28/02/2006
Security Council
SC/8653

Department of Public Information • News and Media Division • New York

Security Council

5382nd Meeting (AM)


Security Council amends statute of former Yugoslavia tribunal,

 

Unanimously adopting resolution 1660 (2006)

 


Allows Appointment of Reserve Judges


The Security Council this morning unanimously adopted resolution 1660 (2006) by which it amended articles 12 and article 13 quater of the Statute of the International Tribunal for the Former Yugoslavia.


Taking that action under Chapter VII of the United Nations Charter, the Council decided to replace the two articles with provisions set out in an annex to the text.


The meeting began at 10:30 a.m. and ended at 10:32 a.m.


Resolution


The full text of resolution 1660 (2006) reads as follows:


The Security Council,


Reaffirming its resolutions 827 (1993) of 25 May 1993, 1166 (1998) of 13 May 1998, 1329 (2000) of 30 November 2000, 1411 (2002) of 17 May 2002, 1431 (2002) of 14 August 2002, 1481 (2003) of 19 May 2003, 1503 (2003) of 28 August 2003, 1534 (2004) of 26 March 2004 and of 1597 (2005) of 20 April 2005,


Having considered the proposal made by the President of the International Tribunal for the Former Yugoslavia that the Secretary-General at the request of the President appoint reserve judges from among the ad litem judges elected in accordance with Article 13 ter, to be present at each stage of a trial to which they have been appointed and to replace a judge if that judge is unable to continue sitting,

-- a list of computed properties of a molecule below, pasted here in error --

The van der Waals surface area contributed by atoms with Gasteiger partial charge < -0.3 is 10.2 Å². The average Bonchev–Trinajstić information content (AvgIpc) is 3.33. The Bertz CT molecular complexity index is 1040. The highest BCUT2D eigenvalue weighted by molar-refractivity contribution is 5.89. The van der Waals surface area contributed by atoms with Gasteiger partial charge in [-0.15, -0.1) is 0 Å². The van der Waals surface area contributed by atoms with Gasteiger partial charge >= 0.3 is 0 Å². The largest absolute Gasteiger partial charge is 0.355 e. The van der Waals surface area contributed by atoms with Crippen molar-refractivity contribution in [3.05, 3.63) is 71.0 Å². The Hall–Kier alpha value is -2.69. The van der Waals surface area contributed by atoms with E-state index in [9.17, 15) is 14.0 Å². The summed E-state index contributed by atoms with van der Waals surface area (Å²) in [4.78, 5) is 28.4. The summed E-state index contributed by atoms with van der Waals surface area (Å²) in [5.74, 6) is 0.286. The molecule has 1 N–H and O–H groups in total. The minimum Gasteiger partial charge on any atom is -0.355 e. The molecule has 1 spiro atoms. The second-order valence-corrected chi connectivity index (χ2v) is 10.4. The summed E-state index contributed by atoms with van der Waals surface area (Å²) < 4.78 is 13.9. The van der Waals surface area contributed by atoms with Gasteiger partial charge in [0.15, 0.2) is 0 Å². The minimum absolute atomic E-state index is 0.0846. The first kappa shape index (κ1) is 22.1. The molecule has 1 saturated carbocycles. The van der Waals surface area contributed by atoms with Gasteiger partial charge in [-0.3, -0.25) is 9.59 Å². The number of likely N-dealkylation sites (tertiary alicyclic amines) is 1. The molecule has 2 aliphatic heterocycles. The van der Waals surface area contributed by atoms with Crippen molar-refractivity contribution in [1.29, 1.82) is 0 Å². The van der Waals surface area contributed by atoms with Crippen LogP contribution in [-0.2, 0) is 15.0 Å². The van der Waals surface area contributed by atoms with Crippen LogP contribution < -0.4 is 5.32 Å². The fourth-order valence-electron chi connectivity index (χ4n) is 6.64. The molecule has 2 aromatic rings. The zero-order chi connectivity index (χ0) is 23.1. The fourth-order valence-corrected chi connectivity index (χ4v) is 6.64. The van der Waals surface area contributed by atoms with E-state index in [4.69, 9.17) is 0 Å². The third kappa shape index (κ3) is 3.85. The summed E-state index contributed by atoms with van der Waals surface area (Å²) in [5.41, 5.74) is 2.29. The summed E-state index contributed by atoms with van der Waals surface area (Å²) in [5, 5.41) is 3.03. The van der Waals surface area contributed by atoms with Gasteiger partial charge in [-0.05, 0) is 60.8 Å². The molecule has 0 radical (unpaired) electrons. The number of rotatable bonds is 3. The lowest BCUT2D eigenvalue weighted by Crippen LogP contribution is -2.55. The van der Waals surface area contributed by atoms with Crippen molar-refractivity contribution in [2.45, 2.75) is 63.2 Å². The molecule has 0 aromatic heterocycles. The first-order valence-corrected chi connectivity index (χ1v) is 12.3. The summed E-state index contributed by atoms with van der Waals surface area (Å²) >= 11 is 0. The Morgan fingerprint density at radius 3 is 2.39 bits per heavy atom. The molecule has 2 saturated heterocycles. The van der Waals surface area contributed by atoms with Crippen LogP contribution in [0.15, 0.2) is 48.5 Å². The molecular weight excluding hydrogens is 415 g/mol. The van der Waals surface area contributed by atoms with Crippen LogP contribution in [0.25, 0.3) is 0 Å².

Convinced of the advisability of allowing the Secretary-General to appoint reserve judges to specific trials at the International Tribunal for the Former Yugoslavia when so requested by the President of the Tribunal,


Acting under Chapter VII of the Charter of the United Nations,


“1.   Decides to amend article 12 and article 13 quater of the Statute of the International Tribunal for the Former Yugoslavia and to replace those articles with the provisions set out in the annex to this resolution;


“2.   Decides to remain seized of the matter.”


Annex


Article 12


Composition of the Chambers